Classroom Tips: World Environment Day

World Environment Day – “If you can’t reuse it, refuse it”

For most of us, the 3 R’s of waste management – reduce, reuse, recycle, are one of the first lessons we learn as children. But how many of us really stop to think about where our waste (including our recycling) actually goes?

  • “An estimated 8 million metric tonnes of plastic enter the world’s oceans every year. This is the equivalent of one garbage truck full of plastic being dumped into the ocean every minute.”[1]
  • Statistics show that there will be more plastic in oceans than fish by 2050.[2]

With plastic pollution becoming one of the biggest environmental challenges of our time, reducing our waste consumption is an urgent concern.

As educators, we have a great opportunity to teach students about our environmental impact and why it is so important for us to reduce consumption more than anything. One such opportunity is World Environment Day. Celebrated on June 5th, the United Nations’ uses this day each year to encourage worldwide awareness and action for the protection of our environment. This year, the theme is beating plastic pollution.[3]

What Can You Do?

There are a number of different ways you can get your students discussing the importance of reducing plastic consumption and taking action. Below are a few suggestions:

  • Get your school to become a waste free school. You can do this by encouraging your students and faculty to go waste free! Do you sell or offer plastic water bottles or bottled drinks at school? Did you know that bottled water is almost 2,000 times more energy intensive to produce than tap water?[4]
    • Ontario EcoSchools is a program developed by the Toronto District School Board in 2002 created to recognize and celebrate schools for their environmental learning and action. Their mission is to nurture environmental leaders, to help schools reduce their ecological impact and build environmentally responsible school communities. Their website offers resources and instructions on how to get your school to become an ecoschool: https://www.ontarioecoschools.org/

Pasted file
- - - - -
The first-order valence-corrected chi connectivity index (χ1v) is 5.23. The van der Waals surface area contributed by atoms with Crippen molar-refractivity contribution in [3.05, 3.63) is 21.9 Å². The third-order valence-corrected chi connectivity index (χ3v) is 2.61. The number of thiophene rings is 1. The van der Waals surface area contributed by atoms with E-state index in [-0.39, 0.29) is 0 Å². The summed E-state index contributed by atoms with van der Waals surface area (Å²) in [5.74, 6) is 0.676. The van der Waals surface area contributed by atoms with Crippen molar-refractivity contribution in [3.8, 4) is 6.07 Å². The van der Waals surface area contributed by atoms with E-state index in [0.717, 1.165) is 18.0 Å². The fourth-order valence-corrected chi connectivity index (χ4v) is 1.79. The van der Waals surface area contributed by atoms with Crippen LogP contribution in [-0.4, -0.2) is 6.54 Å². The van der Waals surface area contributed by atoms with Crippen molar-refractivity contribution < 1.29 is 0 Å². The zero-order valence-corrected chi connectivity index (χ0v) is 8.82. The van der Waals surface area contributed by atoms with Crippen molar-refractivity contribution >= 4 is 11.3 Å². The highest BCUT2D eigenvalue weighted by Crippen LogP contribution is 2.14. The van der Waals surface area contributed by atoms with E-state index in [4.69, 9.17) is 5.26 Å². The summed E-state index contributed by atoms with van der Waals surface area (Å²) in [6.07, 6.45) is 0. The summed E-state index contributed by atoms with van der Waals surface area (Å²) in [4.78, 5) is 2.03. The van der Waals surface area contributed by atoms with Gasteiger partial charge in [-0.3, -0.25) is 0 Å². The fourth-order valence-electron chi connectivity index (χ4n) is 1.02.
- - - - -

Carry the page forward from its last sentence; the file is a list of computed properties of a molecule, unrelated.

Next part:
• Organize a field trip to one of the 32 large landfills found in Ontario as part of a lesson plan and conversation starter on waste management and the impact of our waste: https://www.ontario.ca/environment-and-energy/map-large-landfill-sites
  • Challenge your students to collect their waste for an entire month.
    • Rob Greenfield created a “Trash Me” 30-day experiment where he wore every single piece of trash that he created while living like “the average American” (who creates 4.5 pounds of garbage each day) to create a visual understanding of his impact. This is a great visual tool to show youth exactly what it was like to go through this process and how much waste one person actually creates. This short video outlines his journey on this challenge. https://www.youtube.com/watch?v=KH20tkp_EhY

Other Helpful Resources:
The World Environment Day website has lesson plans and ideas on how to discuss the impact of plastic waste with your students: http://worldenvironmentday.global

This World Environment Day Teacher Toolkit outlines what you can do to get your students organizing and offers some statistics, suggestions and links to other websites and resources – it can also be found on the World Environment Day webpage: http://worldenvironmentday.global/sites/default/files/toolkit_organizations/WED2018_Education_Kit_030418.pdf

The Earth Day Network is another great resource that offers lesson plans, event ideas and templates to help you plan for your World Environment Day action: https://www.earthday.org/yourjourney2018/

[1] https://www.huffingtonpost.ca/will-dubitsky/we-cant-wait-any-longer-to-redefine-our-relationship-with-plastic_a_23330096/?utm_hp_ref=ca-plastic-pollution

[2]http://worldenvironmentday.global/sites/default/files/toolkit_organizations/WED2018_Education_Kit_030418.pdf

[3] http://worldenvironmentday.global/en/about/what-is-it

[4] https://globalnews.ca/news/3003577/too-many-water-bottles-ending-up-in-ontario-landfills-environmentalists/